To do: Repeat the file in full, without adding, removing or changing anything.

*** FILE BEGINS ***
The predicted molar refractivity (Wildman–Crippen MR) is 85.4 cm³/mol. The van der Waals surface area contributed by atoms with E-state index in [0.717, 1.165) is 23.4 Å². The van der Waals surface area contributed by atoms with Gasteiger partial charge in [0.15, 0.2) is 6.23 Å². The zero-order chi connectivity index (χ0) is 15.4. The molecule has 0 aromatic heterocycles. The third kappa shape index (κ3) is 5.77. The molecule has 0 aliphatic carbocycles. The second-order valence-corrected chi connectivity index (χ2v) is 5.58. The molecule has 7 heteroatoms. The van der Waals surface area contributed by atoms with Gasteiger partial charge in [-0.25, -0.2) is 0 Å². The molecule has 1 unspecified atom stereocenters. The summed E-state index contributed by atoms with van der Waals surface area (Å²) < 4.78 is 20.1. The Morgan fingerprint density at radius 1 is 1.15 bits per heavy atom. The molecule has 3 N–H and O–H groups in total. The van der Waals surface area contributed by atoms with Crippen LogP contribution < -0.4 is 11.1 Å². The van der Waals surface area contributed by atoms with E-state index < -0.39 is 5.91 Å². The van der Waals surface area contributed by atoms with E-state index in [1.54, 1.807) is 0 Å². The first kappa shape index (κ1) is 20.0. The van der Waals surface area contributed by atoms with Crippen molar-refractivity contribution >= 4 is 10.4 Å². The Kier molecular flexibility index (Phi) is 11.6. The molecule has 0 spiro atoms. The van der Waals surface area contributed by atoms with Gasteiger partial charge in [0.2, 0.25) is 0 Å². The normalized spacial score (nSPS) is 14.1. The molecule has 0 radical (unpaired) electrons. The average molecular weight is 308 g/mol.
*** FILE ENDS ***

The predicted molar refractivity (Wildman–Crippen MR) is 85.4 cm³/mol. The van der Waals surface area contributed by atoms with E-state index in [0.717, 1.165) is 23.4 Å². The van der Waals surface area contributed by atoms with Gasteiger partial charge in [0.15, 0.2) is 6.23 Å². The zero-order chi connectivity index (χ0) is 15.4. The molecule has 0 aromatic heterocycles. The third kappa shape index (κ3) is 5.77. The molecule has 0 aliphatic carbocycles. The second-order valence-corrected chi connectivity index (χ2v) is 5.58. The molecule has 7 heteroatoms. The van der Waals surface area contributed by atoms with Gasteiger partial charge in [-0.25, -0.2) is 0 Å². The molecule has 1 unspecified atom stereocenters. The summed E-state index contributed by atoms with van der Waals surface area (Å²) < 4.78 is 20.1. The Morgan fingerprint density at radius 1 is 1.15 bits per heavy atom. The molecule has 3 N–H and O–H groups in total. The van der Waals surface area contributed by atoms with Crippen LogP contribution < -0.4 is 11.1 Å². The van der Waals surface area contributed by atoms with E-state index < -0.39 is 5.91 Å². The van der Waals surface area contributed by atoms with E-state index in [1.54, 1.807) is 0 Å². The first kappa shape index (κ1) is 20.0. The van der Waals surface area contributed by atoms with Crippen molar-refractivity contribution >= 4 is 10.4 Å². The Kier molecular flexibility index (Phi) is 11.6. The molecule has 0 spiro atoms. The van der Waals surface area contributed by atoms with Gasteiger partial charge in [0.2, 0.25) is 0 Å². The normalized spacial score (nSPS) is 14.1. The molecule has 0 radical (unpaired) electrons. The average molecular weight is 308 g/mol.